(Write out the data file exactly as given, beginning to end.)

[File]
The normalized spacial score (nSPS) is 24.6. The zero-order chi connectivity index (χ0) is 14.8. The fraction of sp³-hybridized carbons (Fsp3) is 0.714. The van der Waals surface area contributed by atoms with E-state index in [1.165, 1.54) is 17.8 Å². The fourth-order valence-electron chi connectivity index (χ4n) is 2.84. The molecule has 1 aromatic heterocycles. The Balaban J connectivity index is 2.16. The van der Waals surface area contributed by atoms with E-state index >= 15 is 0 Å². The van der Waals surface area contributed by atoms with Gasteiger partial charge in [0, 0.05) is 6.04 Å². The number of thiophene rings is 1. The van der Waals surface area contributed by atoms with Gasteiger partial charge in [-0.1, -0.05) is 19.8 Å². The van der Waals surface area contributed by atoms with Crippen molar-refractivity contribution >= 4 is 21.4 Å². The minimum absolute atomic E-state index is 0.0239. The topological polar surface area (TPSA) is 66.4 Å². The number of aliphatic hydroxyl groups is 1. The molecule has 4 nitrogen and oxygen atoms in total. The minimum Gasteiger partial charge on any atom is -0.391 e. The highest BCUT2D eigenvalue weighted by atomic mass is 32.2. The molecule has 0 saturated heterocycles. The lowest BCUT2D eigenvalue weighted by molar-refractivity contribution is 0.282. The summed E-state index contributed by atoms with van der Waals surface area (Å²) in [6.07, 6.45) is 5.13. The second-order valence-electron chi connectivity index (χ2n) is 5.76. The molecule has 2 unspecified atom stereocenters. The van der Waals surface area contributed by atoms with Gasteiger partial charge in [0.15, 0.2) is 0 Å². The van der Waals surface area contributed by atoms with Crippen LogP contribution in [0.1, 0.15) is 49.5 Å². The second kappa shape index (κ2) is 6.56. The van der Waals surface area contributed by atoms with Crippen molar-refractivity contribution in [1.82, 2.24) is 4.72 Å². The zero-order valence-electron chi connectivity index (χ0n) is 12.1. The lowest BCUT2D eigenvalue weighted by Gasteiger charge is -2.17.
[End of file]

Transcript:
The normalized spacial score (nSPS) is 24.6. The zero-order chi connectivity index (χ0) is 14.8. The fraction of sp³-hybridized carbons (Fsp3) is 0.714. The van der Waals surface area contributed by atoms with E-state index in [1.165, 1.54) is 17.8 Å². The fourth-order valence-electron chi connectivity index (χ4n) is 2.84. The molecule has 1 aromatic heterocycles. The Balaban J connectivity index is 2.16. The van der Waals surface area contributed by atoms with E-state index >= 15 is 0 Å². The van der Waals surface area contributed by atoms with Gasteiger partial charge in [0, 0.05) is 6.04 Å². The number of thiophene rings is 1. The van der Waals surface area contributed by atoms with Gasteiger partial charge in [-0.1, -0.05) is 19.8 Å². The van der Waals surface area contributed by atoms with Crippen molar-refractivity contribution >= 4 is 21.4 Å². The minimum absolute atomic E-state index is 0.0239. The topological polar surface area (TPSA) is 66.4 Å². The number of aliphatic hydroxyl groups is 1. The molecule has 4 nitrogen and oxygen atoms in total. The minimum Gasteiger partial charge on any atom is -0.391 e. The highest BCUT2D eigenvalue weighted by atomic mass is 32.2. The molecule has 0 saturated heterocycles. The lowest BCUT2D eigenvalue weighted by molar-refractivity contribution is 0.282. The summed E-state index contributed by atoms with van der Waals surface area (Å²) in [6.07, 6.45) is 5.13. The second-order valence-electron chi connectivity index (χ2n) is 5.76. The molecule has 2 unspecified atom stereocenters. The van der Waals surface area contributed by atoms with Gasteiger partial charge in [0.15, 0.2) is 0 Å². The van der Waals surface area contributed by atoms with Crippen LogP contribution in [0.1, 0.15) is 49.5 Å². The second kappa shape index (κ2) is 6.56. The van der Waals surface area contributed by atoms with Crippen molar-refractivity contribution in [1.82, 2.24) is 4.72 Å². The zero-order valence-electron chi connectivity index (χ0n) is 12.1. The lowest BCUT2D eigenvalue weighted by Gasteiger charge is -2.17.